of even the courage of a woman; that he is destitute of a less noble mind than Cleopatra. But he means to assert the very contrary that he must acknowledge he has a less noble mind than she. I therefore formerly supposed that Shakspeare might have written:
-condemn myself to lack
The courage of a woman; less noble-minded
But a more intimate acquaintance with his writings has shown me that he had some peculiar inaccuracies, which it is very idle to endeavour to amend. For these the poet, not his editor, must answer. We have the same inaccurate phraseology in The Winter's Tale:
I ne'er heard yet,
"That any of these bolder vices wanted
"Less impudence to gainsay what they did,
Again, in Macbeth:
"Who cannot want the thought, how monsterous
Again, in King Lear, Act II. sc. iv:
I have hope,
"You less know how to value her desert,
See Vol. IX. p. 238, n. 3; p. 84, n. 5; and p. 293, n. 6. The passage in North's translation of Plutarch, which Shak-. speare has here copied, shows that, however inaccurate, the text is not corrupt : "When he had sayd these words, he went into a chamber, and unarmed himselfe, and being naked say'd thus: O Cleopatra, it grieveth me not that I have lost thy companie, for I will not be long from thee; but I am sorrie that having been so great a captaine and emperour, I am indeede condemned to be judged of lesse corage and noble MINDE than a woman." Instead of "to be judged of less," which applies equally well to courage, and to mind, Shakspeare substituted the word lack, which is applicable to courage, but cannot without a solecism be connected with "less noble mind." MALONE.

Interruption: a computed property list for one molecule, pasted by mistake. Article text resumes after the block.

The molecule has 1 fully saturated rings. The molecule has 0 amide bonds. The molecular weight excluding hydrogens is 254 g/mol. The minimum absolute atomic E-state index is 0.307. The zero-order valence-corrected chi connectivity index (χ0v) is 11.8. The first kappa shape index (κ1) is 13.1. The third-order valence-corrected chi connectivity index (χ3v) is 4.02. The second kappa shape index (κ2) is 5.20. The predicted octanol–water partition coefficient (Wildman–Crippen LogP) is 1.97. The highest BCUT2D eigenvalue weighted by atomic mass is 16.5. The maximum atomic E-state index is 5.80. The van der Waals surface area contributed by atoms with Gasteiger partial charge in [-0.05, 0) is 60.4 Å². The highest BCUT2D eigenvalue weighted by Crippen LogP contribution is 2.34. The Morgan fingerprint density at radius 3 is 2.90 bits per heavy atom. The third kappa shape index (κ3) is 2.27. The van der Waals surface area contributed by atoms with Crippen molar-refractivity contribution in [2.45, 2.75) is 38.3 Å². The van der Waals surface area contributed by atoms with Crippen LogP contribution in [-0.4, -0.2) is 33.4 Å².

"Condemn myself to lack," &c. however licentiously, may have been employed to signify-condemn myself for lacking even the courage of a woman.
Is come, indeed,) when I should see behind me The inevitable prosecution of
Disgrace and horror, that, on my command, Thou then would'st kill me: do't; the time is come: Thou strik'st not me, 'tis Cæsar thou defeat'st. Put colour in thy cheek.
EROS. The gods withhold me! Shall I do that, which all the Parthian darts, Though enemy, lost aim, and could not?
ANT. Eros, Would'st thou be window'd in great Rome, and see Thy master thus with pleach'd arms, bending down
To mind, in this instance, may be a verb, signifying to intend, incline, or be disposed. So, in Spenser's State of Ireland: "When one of them mindeth to go into rebellion, he will convey away all his lordships" &c.
Again, in Chapman's version of the 24th Iliad: As for me; be sure, I mind no harme "To thy grave person."